Says Isaacs, “Watching my community members — the majority of whom were Black males – be given excessive bail amounts for simple crimes and discussing our flawed legal system with sheriffs and lawyers taught me that injustice is not just a phrase; it’s something that impacts human lives on a daily basis. My efforts to understand racism and fight for equality are just beginning; I hope to continue bringing people together and create a stronger, kinder and more fair society.”
The Lincoln High School-Chapel Hill High School Service Award was created in 2018 when John Allcott, a Chapel Hill High School grad of the segregated class of 1963, pulled together a steering committee comprised of his former classmates plus graduates of the then-segregated Lincoln High School in Chapel Hill. According to Allcott, identifying and honoring current high school racial equity “bridge-builders” became their mission.
In addition to Allcott, a practicing family doctor in Oregon his entire career, members of the steering committee include: Carolyn Daniels, LHS and CHHS; Richard Ellington, CHHS; Dave Mason Jr., LHS; Tito Craige, CHHS; and Jock Lauterer, CHHS.
The awards are administered by the Chapel Hill-Carrboro Public School Foundation, headed by Executive Director Madeline Blobe, who commented, “The Public School Foundation is honored to assist with the LHS/CHHS Alumni Award for students fighting for social justice.”
The steering committee members, now all in their 70s (and who didn’t know each other during their segregated high school days), have now formed new friendships with the motto of, “It’s Never Too Late – To Be a Classmate!”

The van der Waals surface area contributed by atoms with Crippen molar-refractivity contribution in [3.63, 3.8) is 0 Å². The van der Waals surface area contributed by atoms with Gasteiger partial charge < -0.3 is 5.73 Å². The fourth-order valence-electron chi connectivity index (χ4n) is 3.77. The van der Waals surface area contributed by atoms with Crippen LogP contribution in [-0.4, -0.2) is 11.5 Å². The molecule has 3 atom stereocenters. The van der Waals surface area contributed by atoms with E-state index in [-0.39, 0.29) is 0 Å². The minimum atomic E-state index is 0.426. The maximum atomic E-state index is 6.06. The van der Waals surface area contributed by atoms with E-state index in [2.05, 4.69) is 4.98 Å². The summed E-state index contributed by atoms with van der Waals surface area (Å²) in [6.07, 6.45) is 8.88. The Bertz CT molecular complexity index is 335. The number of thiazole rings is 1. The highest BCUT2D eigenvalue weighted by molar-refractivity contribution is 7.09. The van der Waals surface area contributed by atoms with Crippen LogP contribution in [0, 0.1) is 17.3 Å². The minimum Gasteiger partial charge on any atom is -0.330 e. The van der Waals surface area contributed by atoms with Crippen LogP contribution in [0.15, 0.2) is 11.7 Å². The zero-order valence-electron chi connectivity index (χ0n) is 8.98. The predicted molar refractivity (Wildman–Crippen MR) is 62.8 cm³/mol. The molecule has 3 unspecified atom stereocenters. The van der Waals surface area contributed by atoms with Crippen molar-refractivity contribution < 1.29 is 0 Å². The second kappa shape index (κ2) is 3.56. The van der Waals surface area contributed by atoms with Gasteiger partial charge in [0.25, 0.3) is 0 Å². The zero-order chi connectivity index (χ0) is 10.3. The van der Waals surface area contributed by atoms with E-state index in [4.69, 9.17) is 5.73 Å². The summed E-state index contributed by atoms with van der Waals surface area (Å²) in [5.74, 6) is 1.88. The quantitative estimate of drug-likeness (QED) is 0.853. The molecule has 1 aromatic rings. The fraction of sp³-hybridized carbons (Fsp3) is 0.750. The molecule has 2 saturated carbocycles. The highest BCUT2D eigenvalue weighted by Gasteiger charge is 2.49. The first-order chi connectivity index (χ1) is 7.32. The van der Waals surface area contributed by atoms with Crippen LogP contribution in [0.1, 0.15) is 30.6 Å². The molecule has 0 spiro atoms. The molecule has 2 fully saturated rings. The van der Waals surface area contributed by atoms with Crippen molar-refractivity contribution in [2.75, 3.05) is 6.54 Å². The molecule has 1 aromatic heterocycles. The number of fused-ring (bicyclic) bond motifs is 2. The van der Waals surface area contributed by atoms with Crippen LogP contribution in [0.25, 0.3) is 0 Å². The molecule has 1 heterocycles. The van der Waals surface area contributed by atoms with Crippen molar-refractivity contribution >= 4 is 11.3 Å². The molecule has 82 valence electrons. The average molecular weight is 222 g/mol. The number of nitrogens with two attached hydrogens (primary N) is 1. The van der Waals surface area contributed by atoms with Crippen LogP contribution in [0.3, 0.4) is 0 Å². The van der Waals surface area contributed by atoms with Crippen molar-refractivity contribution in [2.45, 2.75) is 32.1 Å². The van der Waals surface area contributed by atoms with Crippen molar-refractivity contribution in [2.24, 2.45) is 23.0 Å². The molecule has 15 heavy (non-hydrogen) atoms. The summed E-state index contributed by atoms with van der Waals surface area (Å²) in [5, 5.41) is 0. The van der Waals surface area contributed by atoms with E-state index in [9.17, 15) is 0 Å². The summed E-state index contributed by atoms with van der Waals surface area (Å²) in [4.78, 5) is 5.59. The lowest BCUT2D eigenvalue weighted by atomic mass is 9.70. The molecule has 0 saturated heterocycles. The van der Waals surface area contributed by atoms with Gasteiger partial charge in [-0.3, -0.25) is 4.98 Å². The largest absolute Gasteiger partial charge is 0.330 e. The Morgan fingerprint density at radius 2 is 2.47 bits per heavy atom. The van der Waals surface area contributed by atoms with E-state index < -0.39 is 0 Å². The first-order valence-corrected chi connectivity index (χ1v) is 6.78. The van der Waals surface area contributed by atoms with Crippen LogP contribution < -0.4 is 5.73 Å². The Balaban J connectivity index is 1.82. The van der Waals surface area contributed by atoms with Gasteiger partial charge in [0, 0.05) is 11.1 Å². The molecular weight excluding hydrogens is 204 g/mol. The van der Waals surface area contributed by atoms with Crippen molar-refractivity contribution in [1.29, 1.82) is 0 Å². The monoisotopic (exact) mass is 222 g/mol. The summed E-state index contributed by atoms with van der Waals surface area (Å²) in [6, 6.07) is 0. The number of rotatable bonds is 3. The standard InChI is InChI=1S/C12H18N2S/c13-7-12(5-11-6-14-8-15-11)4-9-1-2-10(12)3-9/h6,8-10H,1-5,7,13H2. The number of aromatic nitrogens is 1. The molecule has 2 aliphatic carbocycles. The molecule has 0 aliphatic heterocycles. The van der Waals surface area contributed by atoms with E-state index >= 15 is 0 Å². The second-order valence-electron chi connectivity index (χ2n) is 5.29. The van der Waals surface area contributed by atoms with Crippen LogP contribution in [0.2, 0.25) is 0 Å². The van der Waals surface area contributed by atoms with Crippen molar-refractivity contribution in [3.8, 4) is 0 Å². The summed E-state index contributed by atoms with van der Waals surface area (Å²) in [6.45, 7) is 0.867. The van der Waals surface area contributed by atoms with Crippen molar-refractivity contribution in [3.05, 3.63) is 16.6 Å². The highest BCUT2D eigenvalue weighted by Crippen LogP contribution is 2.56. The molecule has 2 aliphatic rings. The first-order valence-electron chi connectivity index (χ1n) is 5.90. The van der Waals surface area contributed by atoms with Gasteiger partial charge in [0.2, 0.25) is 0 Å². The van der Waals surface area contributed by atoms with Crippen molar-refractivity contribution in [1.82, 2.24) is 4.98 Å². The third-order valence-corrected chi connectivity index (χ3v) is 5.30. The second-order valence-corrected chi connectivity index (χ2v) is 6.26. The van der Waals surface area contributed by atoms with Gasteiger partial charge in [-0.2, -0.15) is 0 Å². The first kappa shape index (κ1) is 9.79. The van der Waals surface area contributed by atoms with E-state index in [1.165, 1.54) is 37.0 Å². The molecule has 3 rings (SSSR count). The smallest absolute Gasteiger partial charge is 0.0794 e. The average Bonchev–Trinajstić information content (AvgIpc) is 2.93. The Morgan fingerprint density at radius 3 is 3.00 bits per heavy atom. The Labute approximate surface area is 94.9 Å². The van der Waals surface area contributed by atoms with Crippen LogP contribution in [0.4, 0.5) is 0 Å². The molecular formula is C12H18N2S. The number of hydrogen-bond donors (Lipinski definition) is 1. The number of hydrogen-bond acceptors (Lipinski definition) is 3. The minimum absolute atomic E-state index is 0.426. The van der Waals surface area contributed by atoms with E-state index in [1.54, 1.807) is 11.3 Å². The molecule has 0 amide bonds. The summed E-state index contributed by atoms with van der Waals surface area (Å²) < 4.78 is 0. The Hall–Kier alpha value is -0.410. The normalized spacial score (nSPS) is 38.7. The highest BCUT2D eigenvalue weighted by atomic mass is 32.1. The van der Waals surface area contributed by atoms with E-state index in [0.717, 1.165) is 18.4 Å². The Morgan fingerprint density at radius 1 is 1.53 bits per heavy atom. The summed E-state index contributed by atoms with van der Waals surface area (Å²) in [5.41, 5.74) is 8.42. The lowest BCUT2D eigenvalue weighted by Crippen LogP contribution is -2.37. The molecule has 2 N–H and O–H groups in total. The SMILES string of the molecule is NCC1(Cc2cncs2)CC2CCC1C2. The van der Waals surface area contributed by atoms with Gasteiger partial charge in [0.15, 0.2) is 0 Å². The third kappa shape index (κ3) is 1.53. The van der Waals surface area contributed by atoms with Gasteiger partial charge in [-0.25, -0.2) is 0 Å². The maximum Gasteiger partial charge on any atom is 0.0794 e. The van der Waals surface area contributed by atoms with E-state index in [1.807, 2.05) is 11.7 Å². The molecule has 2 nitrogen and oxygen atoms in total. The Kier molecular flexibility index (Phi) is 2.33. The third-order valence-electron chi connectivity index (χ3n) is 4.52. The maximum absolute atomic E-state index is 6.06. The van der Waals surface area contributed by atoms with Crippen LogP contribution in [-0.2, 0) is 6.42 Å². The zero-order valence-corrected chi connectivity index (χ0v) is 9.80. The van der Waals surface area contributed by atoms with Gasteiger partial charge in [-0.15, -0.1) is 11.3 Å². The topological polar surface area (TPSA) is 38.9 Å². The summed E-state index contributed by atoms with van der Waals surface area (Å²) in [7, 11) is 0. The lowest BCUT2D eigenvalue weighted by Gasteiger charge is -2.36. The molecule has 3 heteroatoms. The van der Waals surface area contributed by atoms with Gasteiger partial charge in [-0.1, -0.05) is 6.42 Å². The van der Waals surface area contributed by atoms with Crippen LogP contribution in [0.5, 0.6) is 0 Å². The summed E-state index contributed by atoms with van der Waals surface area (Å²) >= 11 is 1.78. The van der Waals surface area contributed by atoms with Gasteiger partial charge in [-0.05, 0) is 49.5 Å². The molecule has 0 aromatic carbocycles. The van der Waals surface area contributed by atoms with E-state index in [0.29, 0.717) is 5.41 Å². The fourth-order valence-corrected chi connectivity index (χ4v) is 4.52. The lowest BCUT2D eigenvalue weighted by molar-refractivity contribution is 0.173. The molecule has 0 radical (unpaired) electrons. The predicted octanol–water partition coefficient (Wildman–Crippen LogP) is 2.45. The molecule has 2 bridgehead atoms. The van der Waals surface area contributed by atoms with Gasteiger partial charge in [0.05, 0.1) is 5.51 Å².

Steering committee member Ellington, noting that back in the ‘60s the two segregated Chapel Hill high schools were in relatively close proximity, said, “We were a mile apart physically, but a million miles apart experientially.”
At one recent steering committee meeting, new friends Mason and Lauterer discovered they had both participated in the same Chapel Hill civil rights demonstration during the summer of 1964.
Allcott’s initial seed grant has spurred other significant donations to the fund, notably support from the CHHS classes of 1968 and 1969. Sarah Geer, class of ’69, reflected, “As soon as we heard of the awards, it fit with our goals of fostering racial equity.”
Her classmate of ’69, Barby Prothro, chimed in: “Our CHHS Class of ’69 lived through the Civil Rights Movement of the ‘60s and the segregation of our schools in Chapel Hill until the high schools merged in 1966. We were the first class to be fully integrated for all three years of high school. Donating toward this scholarship represents what we lived through and the work that so many of us have continued since our high school days. It is an honor to acknowledge the students of today who carry on our legacy of racial justice.”
Class of ’68 CHHS grad and steering committee member Carolyn Daniels, reflecting on the service awards and this year’s awardees, cited these words of the late civil rights lion, John R. Lewis:
“You are a light. You are the light. Never let anyone — any person or any force — dampen, dim or diminish your light …”
“Get in good trouble, necessary trouble, and help redeem the soul of America.”
Jock Lauterer began selling newspapers for Jim Shumaker and Roland Giduz on the streets of Chapel Hill at the age of 8. For the last 20 years, he has served as a senior lecturer and adjunct professor at the Hussman School of Journalism and Media, teaching photojournalism and community journalism.